We had decided against taking Joshua to ” Granny’s house” as he has not been since her funeral and then it was heartbreaking when he was looking for her in all of the downstairs rooms, assuming that he would find her in the next place he looked. How do we explain to him that she is not there any more, that he will not see her in this life again? We have not really come to terms with it yet, so how can we expect him to understand? But maybe I am just protecting myself, his track record of moving on is pretty good, he shows no real signs of missing his Grandpa and Grandad that he has lost in the last 5 years. As I have said before, Joshua is about the here and now and he appears to believe that out of sight is out of mind. While he would give Granny a huge bear hug if she turned up – she was always one of his favourite people – he does not appear to pine for her. Maybe Joshua could teach me about loss, perhaps he has the right idea : live and love for the moment.


I am expecting this to be an emotional week as Mum should have been 80 years old on Wednesday , so this will be the first big anniversary that we have had to face since she died over three months ago now. My sister and I booked the day off work some time ago, knowing that we could not concentrate on such a day and knowing that we needed to be together to mark Mum’s birthday. We had originally planned to meet up together for lunch and retail therapy half way between where we both live, but now we have changed the plan and we will be at Mum’s house together all day. We plan to make a start on sorting through some of her things but I insisted that we also have a celebration lunch out in her honour, and we are confident that Mum would approve of this plan – she would want us to get a move on on house clearing and she was never a fan of shopping!

Such an anniversary has got me thinking of past birthday celebrations, as we always make an effort to get together around birthdays in our family. Increasingly Mum did not want gifts that she had to find a home for, so last year, we three went to Harrogate for a weekend for her birthday treat and it was the best gift idea. We three spent some quality, fun time together and we laughed until our faces ached. On that trip for her 79th birthday, we were trying to persuade Mum to plan a bigger, brighter weekend for her 80 th celebration. She threatened to go abroad alone if we threw her a surprise birthday party. Yet now, here we are, without her – it does not feel real even now. I wonder how long it takes to properly sink in? I imagine that it is the brain’s way of protecting me from the pain of grief. Mum has appeared to me in two dreams now and again, I think my sub-conscious must be trying to adjust to the loss while I am sleeping.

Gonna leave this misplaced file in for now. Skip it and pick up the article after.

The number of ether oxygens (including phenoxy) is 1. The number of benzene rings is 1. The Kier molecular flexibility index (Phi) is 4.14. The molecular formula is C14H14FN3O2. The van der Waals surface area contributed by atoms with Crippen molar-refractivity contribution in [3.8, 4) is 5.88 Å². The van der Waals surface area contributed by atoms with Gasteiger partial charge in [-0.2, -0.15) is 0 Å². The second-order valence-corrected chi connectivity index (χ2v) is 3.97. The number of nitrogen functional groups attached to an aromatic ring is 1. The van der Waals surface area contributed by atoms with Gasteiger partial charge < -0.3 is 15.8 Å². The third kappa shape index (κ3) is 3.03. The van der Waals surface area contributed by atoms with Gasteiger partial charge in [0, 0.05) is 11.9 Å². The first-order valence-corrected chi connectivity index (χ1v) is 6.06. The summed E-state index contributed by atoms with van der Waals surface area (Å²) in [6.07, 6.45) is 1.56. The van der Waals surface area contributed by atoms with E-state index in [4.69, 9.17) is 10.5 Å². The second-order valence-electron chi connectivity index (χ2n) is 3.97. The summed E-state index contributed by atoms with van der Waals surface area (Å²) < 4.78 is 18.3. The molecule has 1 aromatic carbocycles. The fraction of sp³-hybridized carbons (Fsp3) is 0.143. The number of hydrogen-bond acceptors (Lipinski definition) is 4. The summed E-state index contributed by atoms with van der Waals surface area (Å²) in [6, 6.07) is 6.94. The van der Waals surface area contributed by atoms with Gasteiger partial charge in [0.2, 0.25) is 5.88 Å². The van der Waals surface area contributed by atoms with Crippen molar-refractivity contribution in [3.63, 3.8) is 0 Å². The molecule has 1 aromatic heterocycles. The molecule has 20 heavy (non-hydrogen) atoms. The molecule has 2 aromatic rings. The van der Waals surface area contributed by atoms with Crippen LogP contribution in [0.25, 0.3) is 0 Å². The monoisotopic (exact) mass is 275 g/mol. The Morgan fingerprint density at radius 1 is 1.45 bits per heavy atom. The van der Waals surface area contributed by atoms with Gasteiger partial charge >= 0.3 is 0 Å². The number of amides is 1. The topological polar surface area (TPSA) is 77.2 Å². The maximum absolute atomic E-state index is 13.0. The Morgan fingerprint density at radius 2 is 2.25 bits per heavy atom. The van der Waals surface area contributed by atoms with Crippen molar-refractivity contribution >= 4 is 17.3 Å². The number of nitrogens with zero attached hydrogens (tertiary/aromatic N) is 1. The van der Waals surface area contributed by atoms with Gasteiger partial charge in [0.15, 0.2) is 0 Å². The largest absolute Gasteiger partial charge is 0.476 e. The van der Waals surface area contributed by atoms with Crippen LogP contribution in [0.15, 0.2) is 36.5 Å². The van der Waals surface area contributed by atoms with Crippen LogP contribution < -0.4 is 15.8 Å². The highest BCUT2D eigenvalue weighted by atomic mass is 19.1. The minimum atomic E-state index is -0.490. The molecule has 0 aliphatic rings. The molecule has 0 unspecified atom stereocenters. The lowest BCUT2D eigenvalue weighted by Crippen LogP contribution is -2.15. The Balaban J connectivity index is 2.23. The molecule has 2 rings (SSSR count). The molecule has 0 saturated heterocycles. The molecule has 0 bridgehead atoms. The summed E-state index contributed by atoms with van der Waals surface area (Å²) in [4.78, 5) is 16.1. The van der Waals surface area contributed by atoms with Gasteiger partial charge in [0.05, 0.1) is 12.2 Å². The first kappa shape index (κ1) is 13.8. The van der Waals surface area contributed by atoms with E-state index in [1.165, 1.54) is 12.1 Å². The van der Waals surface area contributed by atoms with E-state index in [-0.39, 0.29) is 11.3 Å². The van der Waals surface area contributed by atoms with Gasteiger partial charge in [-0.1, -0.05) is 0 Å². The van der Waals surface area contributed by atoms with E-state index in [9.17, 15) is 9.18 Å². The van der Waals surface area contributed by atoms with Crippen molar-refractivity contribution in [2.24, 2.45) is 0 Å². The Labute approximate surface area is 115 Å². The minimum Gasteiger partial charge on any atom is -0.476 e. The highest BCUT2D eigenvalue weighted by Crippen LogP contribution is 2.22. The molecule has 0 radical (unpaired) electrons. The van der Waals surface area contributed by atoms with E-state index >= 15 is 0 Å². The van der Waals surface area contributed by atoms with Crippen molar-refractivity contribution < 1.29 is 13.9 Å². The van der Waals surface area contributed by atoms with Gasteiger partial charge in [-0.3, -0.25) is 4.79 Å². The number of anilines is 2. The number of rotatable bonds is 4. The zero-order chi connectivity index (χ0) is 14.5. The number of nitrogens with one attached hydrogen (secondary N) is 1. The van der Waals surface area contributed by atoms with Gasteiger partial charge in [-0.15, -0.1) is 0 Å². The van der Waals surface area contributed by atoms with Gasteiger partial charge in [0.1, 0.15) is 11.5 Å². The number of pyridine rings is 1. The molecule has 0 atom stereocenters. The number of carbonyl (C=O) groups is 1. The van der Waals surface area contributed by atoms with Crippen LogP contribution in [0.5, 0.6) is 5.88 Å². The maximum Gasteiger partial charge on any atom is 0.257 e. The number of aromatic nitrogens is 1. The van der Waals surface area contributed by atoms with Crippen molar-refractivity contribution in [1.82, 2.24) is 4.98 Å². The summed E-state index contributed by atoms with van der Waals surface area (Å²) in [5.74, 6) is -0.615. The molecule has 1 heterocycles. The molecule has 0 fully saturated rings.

The 11th of September for the last 18 years has always been a significant date in the news and for the families of the Twin Towers disaster, but in our family, it was always an important date and never more so, than now. As a child, Mum’s birthday was really exciting as it meant just over a fortnight until my own birthday – Mum’s birthday cards were never on display for long as they had to make way for my cards. This , our first year without her to celebrate with us, will be tough and emotional, but we will toast the very special lady that she was, together, and celebrate her life in style.

Tearful Times

I have never had a stiff-upper lip but I have always worn my heart on my sleeve. I have always shown my emotions and yesterday was yet another emotional day: It was the last parent coffee morning at school, so I took Joshua into school, leaving my husband digging a grave for our beloved dog, Max. As we arrived at school, I saw so many children carrying in flowers and chocolates to thank their teachers for their year in school. I had brought some home-baking for the sixth form staff to enjoy together as our thank you.

The core group of parents attended the coffee morning and we discussed a wide range of topics, including how everyone felt about the long 6 week summer with their children at home. For many of those there, it was a matter of survival and they were already counting the days until September, Most of them were planning days out rather than a holiday away somewhere, so it was refreshing to hear from one single Mum who was looking forward to some quality holiday time with her teenaged son. I am firmly in that camp, Joshua will enjoy some lie ins followed by some days out with Yorkshire Grandma, then we will have our fortnight’s family holiday together in August, which I am counting the days until.